Otto Argueta (Hamburg): Blocked Democracies in Central America. From Brazilian Political Science Review, Rafael Duarte Villa (USP): Armed Forces in South America: The Ambivalent Dynamics of Civil-military Relations in the Context of the New Democracies; and Gabriela da Silva Tarouco (UFPE): Brazilian Parties According to their Manifestos: Political Identity and Programmatic Emphases. From the Journal of Current Chinese Affairs, a special issue of Latin America's response to China's rise. From Military Review, policy options for a Cuban Spring: Gregory Weeks and Erin Fiorey offer recommendations for U.S. policy options in the eventuality of a "Cuban spring". A review of Cuba Since the Revolution of 1959: A Critical Assessment by Samuel Farber. Who wants to buy Honduras? A small country’s big decision to start from scratch — at least in one city. A review of Economists in the Americas. From Guernica, an interview with Juan Claudio Lechin on the conditions that predicate fascism and the morality of anarchism. Was Pablo Neruda murdered? Chilean courts have decided to reexamine the death of the poet, who some suspect was killed by the Pinochet regime.
A new issue of the European Journal of Tourism Hospitality and Recreation is out. From The Nation, a special issue on The Other America 2012. If Charles Taylor can be tried for war crimes, why not Kissinger? All this talk of a “fiscal cliff” is dangerously misinformed — it’s a “fiscal slope”. Love him or loathe him, Thomas Kinkade was the most widely known American artist of the last 20 years; Scott McLemee surveys his landscape. A review of You Can’t Read this Book by Nick Cohen. Misery index: Low social status is bad for your health — biologists are starting to understand why. From Antiquity, a review essay on archaeologies of seafaring and the sea. An interview with Manuel Lima, author of Visual Complexity: Mapping Patterns of Information. An autoethnographic review of Big Black Penis: Misadventures in Race and Masculinity. In States of Credit, David Stasavage explains why city-states were able to create long-term debt as early as the 13th century, whereas territorial states began to do so only in the 16th century. "I'm sort of fatalistic ... It's in rich peoples' hands now": The last days of The American Prospect?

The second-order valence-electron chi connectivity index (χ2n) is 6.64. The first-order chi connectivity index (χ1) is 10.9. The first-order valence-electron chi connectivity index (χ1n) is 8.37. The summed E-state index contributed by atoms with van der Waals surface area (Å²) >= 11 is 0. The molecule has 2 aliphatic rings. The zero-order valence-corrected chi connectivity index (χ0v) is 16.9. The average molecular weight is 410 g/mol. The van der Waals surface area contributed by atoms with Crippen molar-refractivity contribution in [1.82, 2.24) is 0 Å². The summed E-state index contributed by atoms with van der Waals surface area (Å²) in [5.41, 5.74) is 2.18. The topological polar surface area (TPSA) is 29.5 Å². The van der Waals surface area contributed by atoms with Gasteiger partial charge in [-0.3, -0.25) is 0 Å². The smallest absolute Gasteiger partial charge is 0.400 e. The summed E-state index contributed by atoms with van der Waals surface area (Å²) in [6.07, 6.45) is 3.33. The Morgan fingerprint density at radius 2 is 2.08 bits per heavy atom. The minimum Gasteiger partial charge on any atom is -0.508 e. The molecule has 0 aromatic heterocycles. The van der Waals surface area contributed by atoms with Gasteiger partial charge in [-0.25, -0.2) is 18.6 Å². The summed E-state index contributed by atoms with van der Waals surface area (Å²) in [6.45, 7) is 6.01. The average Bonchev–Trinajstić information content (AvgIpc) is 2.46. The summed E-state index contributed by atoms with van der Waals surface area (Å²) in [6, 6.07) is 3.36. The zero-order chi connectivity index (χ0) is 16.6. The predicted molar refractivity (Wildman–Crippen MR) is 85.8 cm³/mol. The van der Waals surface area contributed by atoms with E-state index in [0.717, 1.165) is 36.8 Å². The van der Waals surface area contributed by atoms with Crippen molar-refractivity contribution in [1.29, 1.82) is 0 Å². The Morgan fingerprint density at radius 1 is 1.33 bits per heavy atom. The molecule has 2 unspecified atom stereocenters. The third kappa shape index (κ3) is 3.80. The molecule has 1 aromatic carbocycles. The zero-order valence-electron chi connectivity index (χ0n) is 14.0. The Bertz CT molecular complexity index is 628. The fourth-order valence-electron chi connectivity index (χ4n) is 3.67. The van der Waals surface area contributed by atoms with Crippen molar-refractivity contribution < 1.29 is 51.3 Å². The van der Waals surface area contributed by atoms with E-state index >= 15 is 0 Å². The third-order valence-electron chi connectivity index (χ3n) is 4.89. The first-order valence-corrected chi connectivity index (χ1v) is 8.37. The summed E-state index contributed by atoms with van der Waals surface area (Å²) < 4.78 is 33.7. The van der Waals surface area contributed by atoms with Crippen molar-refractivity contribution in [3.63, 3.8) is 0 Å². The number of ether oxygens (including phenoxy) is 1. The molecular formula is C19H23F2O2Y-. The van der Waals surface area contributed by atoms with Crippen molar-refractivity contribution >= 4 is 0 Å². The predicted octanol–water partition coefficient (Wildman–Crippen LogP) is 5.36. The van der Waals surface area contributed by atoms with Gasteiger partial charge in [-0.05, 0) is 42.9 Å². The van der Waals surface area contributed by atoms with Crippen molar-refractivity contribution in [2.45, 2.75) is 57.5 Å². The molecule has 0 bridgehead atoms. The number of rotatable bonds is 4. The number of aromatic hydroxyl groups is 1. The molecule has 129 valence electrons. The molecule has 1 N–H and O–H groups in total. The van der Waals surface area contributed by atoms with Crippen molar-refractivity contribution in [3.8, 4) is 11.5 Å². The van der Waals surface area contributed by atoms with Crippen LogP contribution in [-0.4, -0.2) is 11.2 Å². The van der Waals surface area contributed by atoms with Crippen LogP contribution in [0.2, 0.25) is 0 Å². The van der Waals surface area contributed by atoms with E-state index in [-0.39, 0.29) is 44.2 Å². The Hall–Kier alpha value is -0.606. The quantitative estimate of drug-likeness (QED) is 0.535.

From Essays in Philosophy, a special issue on Philosophical Methodology, including Federico Mathias Pailos (Buenos Aires): Intuition as Philosophical Evidence; and Brian Talbot (Colorado): Interest as a Starting Place for Philosophy. From Logos and Episteme, Stephen Grimm (Fordham): What is Interesting?; Adrian Costache (UBB): For a Post-Historicist Philosophy of History: Beyond Hermeneutics; and Axel Gelfert (NUS): Who is an Epistemic Peer? From Theoria, a special issue on Lilian Bermejo-Luque's Giving Reasons: A Linguistic-pragmatic-approach to Argumentation Theory. Here is the latest issue of The Reasoner, a monthly digest highlighting exciting new research on reasoning, inference and method broadly construed. Georgios Constantine Pentzaropoulos on generating stable knowledge via reduction in entropy. There is the scientific method, but what about the philosophical method? From The Philosophers' Magazine, is naturalism an article of faith? Ophelia Benson investigates. Peter Boghossian pulls no punches claiming that faith is a cognitive sickness and that those who attempt to get to the truth using faith are delusional.